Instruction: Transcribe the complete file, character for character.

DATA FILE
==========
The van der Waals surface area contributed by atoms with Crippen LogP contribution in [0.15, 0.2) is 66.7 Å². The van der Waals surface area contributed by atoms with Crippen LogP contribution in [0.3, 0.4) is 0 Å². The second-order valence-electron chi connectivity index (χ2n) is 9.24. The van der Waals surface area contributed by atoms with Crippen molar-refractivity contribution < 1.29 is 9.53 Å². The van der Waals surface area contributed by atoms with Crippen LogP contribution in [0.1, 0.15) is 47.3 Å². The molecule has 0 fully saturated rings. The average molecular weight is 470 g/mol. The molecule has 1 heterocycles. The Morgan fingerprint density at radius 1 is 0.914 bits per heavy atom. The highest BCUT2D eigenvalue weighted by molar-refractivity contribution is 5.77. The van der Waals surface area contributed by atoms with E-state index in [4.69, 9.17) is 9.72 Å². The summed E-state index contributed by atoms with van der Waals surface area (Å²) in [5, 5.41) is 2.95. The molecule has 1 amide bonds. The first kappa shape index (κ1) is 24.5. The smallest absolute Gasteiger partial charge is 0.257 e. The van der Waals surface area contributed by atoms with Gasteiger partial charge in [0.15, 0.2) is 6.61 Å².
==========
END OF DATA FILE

The van der Waals surface area contributed by atoms with Crippen LogP contribution in [0.15, 0.2) is 66.7 Å². The van der Waals surface area contributed by atoms with Crippen LogP contribution in [0.3, 0.4) is 0 Å². The second-order valence-electron chi connectivity index (χ2n) is 9.24. The van der Waals surface area contributed by atoms with Crippen molar-refractivity contribution < 1.29 is 9.53 Å². The van der Waals surface area contributed by atoms with Crippen LogP contribution in [0.1, 0.15) is 47.3 Å². The molecule has 0 fully saturated rings. The average molecular weight is 470 g/mol. The molecule has 1 heterocycles. The Morgan fingerprint density at radius 1 is 0.914 bits per heavy atom. The highest BCUT2D eigenvalue weighted by molar-refractivity contribution is 5.77. The van der Waals surface area contributed by atoms with E-state index in [4.69, 9.17) is 9.72 Å². The summed E-state index contributed by atoms with van der Waals surface area (Å²) in [5, 5.41) is 2.95. The molecule has 1 amide bonds. The first kappa shape index (κ1) is 24.5. The smallest absolute Gasteiger partial charge is 0.257 e. The van der Waals surface area contributed by atoms with Gasteiger partial charge in [0.15, 0.2) is 6.61 Å².